MIAMI, Nov. 20, 2017 /PRNewswire/ -- The following is an analysis on the 2017 foreclosure market and the future in 2018 from BankForeclosuresSale.com.
With 2017 coming to an end, real estate investors and homebuyers alike are taking a look back at the development of the foreclosure market over the past 10 months. They're also turning their attention to the 2018 market, with a focus on market trends, recent changes in real estate law, and if the political landscape will have any impact.
"It's important for real estate investors and homebuyers to have a clear understanding of the foreclosure market, as past data and current trends can have a big impact on future decisions," said Simon Campbell, Foreclosure Specialist of Bankforeclosuressale.com. "Even when the market appears to be steady, one thing we've seen in the past is that things don't always stay the same for long."
According to ATTOM Data Solutions, a provider of publicly recorded tax, deed, mortgage and foreclosure data, there were 424,800 foreclosure filings on United States properties during the first six months of 2017, signifying a decrease of 20 percent from the same period of 2016.
While the overall national trend was a decrease in foreclosure filings, some states and cities bucked the trend with an increase in activity. Here are some key data points provided by ATTOM:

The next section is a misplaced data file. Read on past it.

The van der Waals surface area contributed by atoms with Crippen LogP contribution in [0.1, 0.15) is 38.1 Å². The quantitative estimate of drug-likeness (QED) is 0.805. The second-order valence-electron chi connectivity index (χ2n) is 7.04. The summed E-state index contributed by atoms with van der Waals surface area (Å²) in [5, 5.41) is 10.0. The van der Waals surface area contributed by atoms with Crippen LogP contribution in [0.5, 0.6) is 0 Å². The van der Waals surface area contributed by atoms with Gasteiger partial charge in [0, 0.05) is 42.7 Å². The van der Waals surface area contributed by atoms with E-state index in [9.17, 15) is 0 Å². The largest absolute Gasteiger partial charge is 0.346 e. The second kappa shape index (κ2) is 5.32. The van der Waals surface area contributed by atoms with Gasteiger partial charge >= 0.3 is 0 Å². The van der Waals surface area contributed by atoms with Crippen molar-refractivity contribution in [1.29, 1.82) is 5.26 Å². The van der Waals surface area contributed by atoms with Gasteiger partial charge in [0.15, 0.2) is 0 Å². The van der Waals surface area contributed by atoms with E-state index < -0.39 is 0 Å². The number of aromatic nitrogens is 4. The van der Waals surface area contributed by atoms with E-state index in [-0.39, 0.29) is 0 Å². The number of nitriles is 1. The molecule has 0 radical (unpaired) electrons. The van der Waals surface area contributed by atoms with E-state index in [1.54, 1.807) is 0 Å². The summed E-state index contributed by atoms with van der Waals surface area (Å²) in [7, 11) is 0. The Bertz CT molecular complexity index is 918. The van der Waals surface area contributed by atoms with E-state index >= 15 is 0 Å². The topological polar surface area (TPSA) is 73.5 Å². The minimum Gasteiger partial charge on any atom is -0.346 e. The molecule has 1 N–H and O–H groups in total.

- Eight states, along with Washington, D.C., saw a year over year increase in foreclosures during the fix six months of the year.
- Washington, D.C. experienced the largest increase, with foreclosure activity jumping 60 percent over the previous year.
- Of the 217 metropolitan areas included in the report, 28 experienced an increase in foreclosures, with Oklahoma City leading the way at 22 percent.
- New Jersey had the highest foreclosure rate during the first half of the year, with 0.99 percent of properties with a foreclosure.
- The highest metro foreclosure rates belong to Atlantic City, New Jersey at 1.71 percent of properties, followed by Trenton, Philadelphia, Chicago and Pennsylvania.
Daren Blomquist, senior vice president with ATTOM Data Solutions, added the following in regards to the market in general:
"Although foreclosures are fading overall, there has been a notable an uptick in foreclosures completed by some non-bank entities — counter to the sharp downward foreclosure trend among big banks and government-backed loans."
2018: A Big Year for the Real Estate Market
The Great Recession finally came to an end in 2009, after millions upon millions of Americans were forced into foreclosure.
According to Fannie Mae, the waiting period following a foreclosure is seven years, with the agency noting the following: "A seven-year waiting period is required, and is measured from the completion date of the foreclosure action as reported on the credit report or other foreclosure documents provided by the borrower."
With this seven-year period coming to an end for those who faced foreclosure toward the end of the Great Recession, there's reason to believe that the real estate market could pick back up.
Campbell said, "There's no way of knowing if these buyers will dip their toes into the homeowner pool once again, but the possibility is definitely there. This alone could have a big impact on the real estate market as a whole in the year to come."
To learn more about the foreclosure listings market or to search for foreclosed homes please visit Bankforeclosuressale.com online.
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